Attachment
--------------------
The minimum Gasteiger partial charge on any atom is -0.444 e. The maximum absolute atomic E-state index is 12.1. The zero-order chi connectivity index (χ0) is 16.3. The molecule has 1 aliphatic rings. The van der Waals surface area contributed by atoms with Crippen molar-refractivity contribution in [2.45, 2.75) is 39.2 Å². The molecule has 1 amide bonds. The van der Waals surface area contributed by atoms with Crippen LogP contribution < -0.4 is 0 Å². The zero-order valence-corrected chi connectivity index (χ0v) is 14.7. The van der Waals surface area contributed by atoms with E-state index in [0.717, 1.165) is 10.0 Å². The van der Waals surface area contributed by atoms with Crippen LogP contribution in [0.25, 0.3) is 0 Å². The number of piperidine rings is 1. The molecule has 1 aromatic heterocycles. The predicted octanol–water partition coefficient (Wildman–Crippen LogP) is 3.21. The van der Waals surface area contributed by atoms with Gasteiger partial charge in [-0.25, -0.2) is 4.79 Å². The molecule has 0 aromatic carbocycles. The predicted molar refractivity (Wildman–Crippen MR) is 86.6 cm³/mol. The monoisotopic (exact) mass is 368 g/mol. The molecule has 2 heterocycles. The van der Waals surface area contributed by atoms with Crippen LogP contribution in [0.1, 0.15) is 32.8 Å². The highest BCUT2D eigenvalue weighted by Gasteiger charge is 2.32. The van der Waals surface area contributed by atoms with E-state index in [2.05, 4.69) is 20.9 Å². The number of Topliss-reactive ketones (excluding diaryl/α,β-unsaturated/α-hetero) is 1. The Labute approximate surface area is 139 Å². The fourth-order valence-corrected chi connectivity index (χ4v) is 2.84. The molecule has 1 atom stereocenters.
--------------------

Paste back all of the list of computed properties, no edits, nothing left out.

The minimum Gasteiger partial charge on any atom is -0.444 e. The maximum absolute atomic E-state index is 12.1. The zero-order chi connectivity index (χ0) is 16.3. The molecule has 1 aliphatic rings. The van der Waals surface area contributed by atoms with Crippen molar-refractivity contribution in [2.45, 2.75) is 39.2 Å². The molecule has 1 amide bonds. The van der Waals surface area contributed by atoms with Crippen LogP contribution < -0.4 is 0 Å². The zero-order valence-corrected chi connectivity index (χ0v) is 14.7. The van der Waals surface area contributed by atoms with E-state index in [0.717, 1.165) is 10.0 Å². The van der Waals surface area contributed by atoms with Crippen LogP contribution in [0.25, 0.3) is 0 Å². The number of piperidine rings is 1. The molecule has 1 aromatic heterocycles. The predicted octanol–water partition coefficient (Wildman–Crippen LogP) is 3.21. The van der Waals surface area contributed by atoms with Gasteiger partial charge in [-0.25, -0.2) is 4.79 Å². The molecule has 0 aromatic carbocycles. The predicted molar refractivity (Wildman–Crippen MR) is 86.6 cm³/mol. The monoisotopic (exact) mass is 368 g/mol. The molecule has 2 heterocycles. The van der Waals surface area contributed by atoms with Crippen LogP contribution in [0.1, 0.15) is 32.8 Å². The highest BCUT2D eigenvalue weighted by Gasteiger charge is 2.32. The van der Waals surface area contributed by atoms with E-state index in [2.05, 4.69) is 20.9 Å². The number of Topliss-reactive ketones (excluding diaryl/α,β-unsaturated/α-hetero) is 1. The Labute approximate surface area is 139 Å². The fourth-order valence-corrected chi connectivity index (χ4v) is 2.84. The molecule has 1 atom stereocenters.